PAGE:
If the UN demonstrates constant bias against one member state then that state’s willingness to participate in its processes is severely diminished. And the credibility and effectiveness of the UN is threatened.

So why is a resolution that is ridiculous at best, and dangerous at worst, able to be passed?

The answer lies in the composition of the UN, whose 191 states have agreed to the obligations of the charter. Each state has one vote. There are almost 60 Muslim states and just one Jewish state, so you don’t need a doctorate in mathematics to figure out why a hugely disproportionate number of resolutions are passed against Israel.

Research by Professor Anne Bayefsky, of Columbia University, shows that more than a quarter of the resolutions over 40 years condemning human rights violations have been directed at Israel. Yet there has never been a single resolution about repression of the civil and political rights of 1.3 billion people in China, or the million female migrant workers in Saudi Arabia kept in what amounts to slavery.

Every year, UN organisations are required to produce at least 25 reports on alleged human rights violations by Israel, but not one on an Iranian criminal justice system which mandates punishments such as crucifixion, stoning and amputation. Or against Nigeria whose Islamic courts have sentenced women to death by stoning for adultery (ironically, it was Nigeria who proposed a very similar resolution against Israel), or against Muslim nations that give impunity to men who murder female family members in the name of preserving the family’s “honour”.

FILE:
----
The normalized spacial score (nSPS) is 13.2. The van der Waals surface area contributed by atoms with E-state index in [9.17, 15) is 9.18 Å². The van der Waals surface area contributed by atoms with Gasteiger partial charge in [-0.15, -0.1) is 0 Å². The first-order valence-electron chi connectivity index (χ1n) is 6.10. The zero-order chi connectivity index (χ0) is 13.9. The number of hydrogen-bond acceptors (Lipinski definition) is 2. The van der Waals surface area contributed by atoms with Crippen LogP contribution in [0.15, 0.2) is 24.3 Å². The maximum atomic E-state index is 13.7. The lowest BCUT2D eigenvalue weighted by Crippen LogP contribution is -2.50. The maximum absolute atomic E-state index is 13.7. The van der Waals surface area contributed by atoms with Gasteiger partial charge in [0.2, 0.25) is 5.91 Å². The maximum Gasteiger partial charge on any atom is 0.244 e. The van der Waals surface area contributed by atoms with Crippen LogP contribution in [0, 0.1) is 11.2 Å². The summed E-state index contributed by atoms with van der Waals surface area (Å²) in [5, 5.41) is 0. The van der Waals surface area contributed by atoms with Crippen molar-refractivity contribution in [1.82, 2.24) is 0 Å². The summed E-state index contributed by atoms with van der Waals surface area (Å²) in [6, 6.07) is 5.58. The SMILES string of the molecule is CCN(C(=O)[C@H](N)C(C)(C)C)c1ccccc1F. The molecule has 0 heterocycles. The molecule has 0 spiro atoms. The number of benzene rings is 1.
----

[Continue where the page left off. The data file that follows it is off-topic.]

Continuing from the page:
Or against Libya, which has arbitrarily imprisoned women and girls indefinitely because they were seen as “vulnerable to engaging in moral misconduct”.

All this means that while the UN claims to be neutral – with each state having the same voice as any other regardless of wealth, size or population – it is open to the same sort of manipulation as any other political forum. The difference is that the UN presents itself as being above all that.

Since working at the UN, I have seen behaviour more akin to that of petulant teenagers rather than that of an organisation boasting the lofty ideal of promoting world peace. I have seen states argue for days over the irrelevant matter of a document’s punctuation in order to stop the passing of resolutions protecting the rights of women. Examples of such stonewalling are endless, but the resolution against Israeli treatment of Palestinian women shocked me the most.

I had naive faith that the UN might actually have the potential to create a better world – a world committed to resolving conflicts between states, not fuelling them.

Sadly, it is now hard to see the UN as anything other than a vehicle for manipulation by member states with their own political agendas.

If that is the case, the UN should relinquish its claim to moral legitimacy.

* Jane Norton, an Auckland lawyer, is an associate-in-law at Columbia University in New York and a Fulbright scholar studying for her master of laws.